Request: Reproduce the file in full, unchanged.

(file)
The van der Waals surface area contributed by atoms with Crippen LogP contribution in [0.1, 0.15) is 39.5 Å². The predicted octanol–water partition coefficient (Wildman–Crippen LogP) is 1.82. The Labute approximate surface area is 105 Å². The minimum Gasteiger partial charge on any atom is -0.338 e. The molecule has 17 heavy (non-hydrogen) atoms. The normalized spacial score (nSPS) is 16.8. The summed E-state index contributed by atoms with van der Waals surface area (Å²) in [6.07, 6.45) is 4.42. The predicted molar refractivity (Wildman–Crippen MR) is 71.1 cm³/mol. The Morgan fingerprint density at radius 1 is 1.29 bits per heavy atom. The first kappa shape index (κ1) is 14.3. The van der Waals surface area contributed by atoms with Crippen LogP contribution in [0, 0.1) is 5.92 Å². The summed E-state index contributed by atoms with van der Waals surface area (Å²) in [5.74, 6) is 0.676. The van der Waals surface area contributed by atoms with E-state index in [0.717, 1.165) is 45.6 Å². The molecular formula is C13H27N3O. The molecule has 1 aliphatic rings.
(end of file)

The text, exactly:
The van der Waals surface area contributed by atoms with Crippen LogP contribution in [0.1, 0.15) is 39.5 Å². The predicted octanol–water partition coefficient (Wildman–Crippen LogP) is 1.82. The Labute approximate surface area is 105 Å². The minimum Gasteiger partial charge on any atom is -0.338 e. The molecule has 17 heavy (non-hydrogen) atoms. The normalized spacial score (nSPS) is 16.8. The summed E-state index contributed by atoms with van der Waals surface area (Å²) in [6.07, 6.45) is 4.42. The predicted molar refractivity (Wildman–Crippen MR) is 71.1 cm³/mol. The Morgan fingerprint density at radius 1 is 1.29 bits per heavy atom. The first kappa shape index (κ1) is 14.3. The van der Waals surface area contributed by atoms with Crippen LogP contribution in [0, 0.1) is 5.92 Å². The summed E-state index contributed by atoms with van der Waals surface area (Å²) in [5.74, 6) is 0.676. The van der Waals surface area contributed by atoms with E-state index in [0.717, 1.165) is 45.6 Å². The molecular formula is C13H27N3O. The molecule has 1 aliphatic rings.